Juvenile Crimes

If you are a juvenile or the parent of a juvenile who has been arrested, is under investigation, or has been contacted for a police interview, it is important for you to know that juveniles have the same constitutional rights as adults. This includes having the right to remain silent and the right to an attorney. The juvenile justice system does, however, have its own set of rules and laws that apply to minor offenders. Although certain felony charges can result in a minor’s case being transferred to the adult criminal justice system, most minors have their cases adjudicated entirely within the juvenile system. For this reason, retaining the services of an experienced juvenile defense attorney is invaluable.

A juvenile crime is a criminal act committed by a minor—that is, a person below the age of 18. In Florida, the most common juvenile crimes include:

  • ​Alcohol-related offenses
  • Burglary
  • Criminal trespassing
  • Curfew violations
  • Disorderly conduct
  • False reporting
  • Fraud
  • Harassment
  • Loitering
  • Mischief or criminal nuisance
  • Possession of drug paraphernalia
  • Possession of marijuana
  • Possession of stolen property
  • Possession of a weapon
  • Reckless endangerment
  • Resisting an officer
  • Running away
  • School-related disciplinary offenses
  • Simple assault or battery
  • Theft or larceny
  • Tobacco offenses
  • Traffic violations
  • Truancy
  • Unauthorized use of a motor vehicle
  • Vandalism
  • ​Alcohol-related offenses
  • Burglary
  • Criminal trespassing
  • Curfew violations
  • Disorderly conduct
  • False reporting
  • Fraud
  • Harassment
  • Loitering
  • Mischief or criminal nuisance
  • Possession of drug paraphernalia
  • Possession of marijuana
  • Possession of stolen property
  • Possession of a weapon
  • Reckless endangerment
  • Resisting an officer
  • Running away
  • School-related disciplinary offenses
  • Simple assault or battery
  • Theft or larceny
  • Tobacco offenses
  • Traffic violations
  • Truancy
  • Unauthorized use of a motor vehicle
  • Vandalism

Once a law enforcement agency initiates an investigation concerning a minor, the case is typically referred to the Department of Juvenile Justice. In determining whether the juvenile or adult justice system should have jurisdiction over the case, several variables are then considered, including the minor’s personal history and the severity of the offense. If the case remains in juvenile court, formal charges may be filed in a petition. Then, evidence is presented and argued in an adjudicatory hearing. Following the hearing, a judge makes a determination as to the best interest of the youth. Potential outcomes could include but are not limited to confinement, counseling, victim reimbursement, and probation.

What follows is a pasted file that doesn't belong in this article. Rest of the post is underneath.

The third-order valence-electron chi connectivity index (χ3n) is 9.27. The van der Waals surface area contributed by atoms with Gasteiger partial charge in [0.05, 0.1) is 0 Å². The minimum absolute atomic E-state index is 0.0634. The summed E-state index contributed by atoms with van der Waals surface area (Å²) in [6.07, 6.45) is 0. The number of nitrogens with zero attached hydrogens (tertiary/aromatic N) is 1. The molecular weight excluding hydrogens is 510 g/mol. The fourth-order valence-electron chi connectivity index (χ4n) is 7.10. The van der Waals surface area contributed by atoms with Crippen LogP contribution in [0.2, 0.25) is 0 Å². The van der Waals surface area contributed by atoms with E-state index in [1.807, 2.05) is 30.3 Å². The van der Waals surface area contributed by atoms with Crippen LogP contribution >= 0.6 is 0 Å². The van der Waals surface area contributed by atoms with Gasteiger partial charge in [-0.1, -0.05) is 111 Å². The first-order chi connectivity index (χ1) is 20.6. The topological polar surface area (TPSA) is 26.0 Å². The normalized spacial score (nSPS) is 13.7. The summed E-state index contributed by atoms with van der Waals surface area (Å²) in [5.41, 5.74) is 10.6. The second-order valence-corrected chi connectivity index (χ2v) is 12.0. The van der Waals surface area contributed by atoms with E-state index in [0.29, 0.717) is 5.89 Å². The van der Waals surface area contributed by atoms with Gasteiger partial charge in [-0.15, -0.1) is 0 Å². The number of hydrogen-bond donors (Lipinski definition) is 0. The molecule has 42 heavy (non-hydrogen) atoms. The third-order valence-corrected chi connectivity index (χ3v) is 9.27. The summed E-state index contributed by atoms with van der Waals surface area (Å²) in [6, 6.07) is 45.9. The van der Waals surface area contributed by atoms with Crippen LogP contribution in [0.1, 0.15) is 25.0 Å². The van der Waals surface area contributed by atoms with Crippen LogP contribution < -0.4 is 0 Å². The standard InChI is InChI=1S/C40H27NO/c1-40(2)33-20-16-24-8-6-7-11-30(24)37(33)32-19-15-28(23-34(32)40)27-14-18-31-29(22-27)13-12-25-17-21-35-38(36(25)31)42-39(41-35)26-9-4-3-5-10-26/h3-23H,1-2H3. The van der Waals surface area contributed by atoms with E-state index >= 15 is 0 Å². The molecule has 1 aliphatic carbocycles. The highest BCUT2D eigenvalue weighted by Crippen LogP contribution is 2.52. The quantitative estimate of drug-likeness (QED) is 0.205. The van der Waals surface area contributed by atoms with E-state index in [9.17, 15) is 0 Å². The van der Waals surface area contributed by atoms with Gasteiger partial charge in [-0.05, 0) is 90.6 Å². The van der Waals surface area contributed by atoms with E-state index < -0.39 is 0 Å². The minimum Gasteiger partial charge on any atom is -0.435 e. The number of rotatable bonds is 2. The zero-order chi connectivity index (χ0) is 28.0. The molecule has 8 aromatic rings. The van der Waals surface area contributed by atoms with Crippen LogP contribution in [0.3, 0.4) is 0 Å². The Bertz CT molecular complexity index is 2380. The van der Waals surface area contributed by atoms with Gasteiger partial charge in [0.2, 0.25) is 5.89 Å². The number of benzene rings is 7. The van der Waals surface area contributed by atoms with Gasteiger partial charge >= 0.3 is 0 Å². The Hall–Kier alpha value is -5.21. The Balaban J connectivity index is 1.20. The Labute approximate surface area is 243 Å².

In cases in which the crime is minor, one possible outcome may be diversion. In diversion, the youth has the option of participating in various programs as an alternative to traditional sentencing. The court may also instruct the youth to do community service, write a letter of apology, or pay restitution. By completing diversion, the youth may be able to have adjudication withheld or earn a complete dismissal of the charges.

In cases that are more serious or in which the youth has a past criminal history, the court is more likely to recommend probation. Probation can also come with requirements to complete community service and pay restitution, in addition to having to report regularly to a probation office.

The main objective of the juvenile justice system is rehabilitation over punishment. However, it is important to remember that juvenile charges can have serious long-lasting consequences. Depending on the circumstances, juveniles can have their rights taken away and spend time in a jail or detention facility. They can be excluded from receiving college financial aid, accessing various educational opportunities, joining the military, and living in public housing. The justice system can continue to be involved in the juvenile’s life well into adulthood. If a juvenile is charged with a felony, he or she can even be sentenced as an adult, and the adult criminal court is no laughing matter.

If a judge has waived your child’s juvenile court protections, or if your child has been automatically transferred to the adult system and is facing trial as an adult, you have to have a strong case and an aggressive, knowledgeable defense attorney on your side. If your child or anyone you know is charged with a juvenile crime, contact Robert Foley Law immediately for a free initial consultation.

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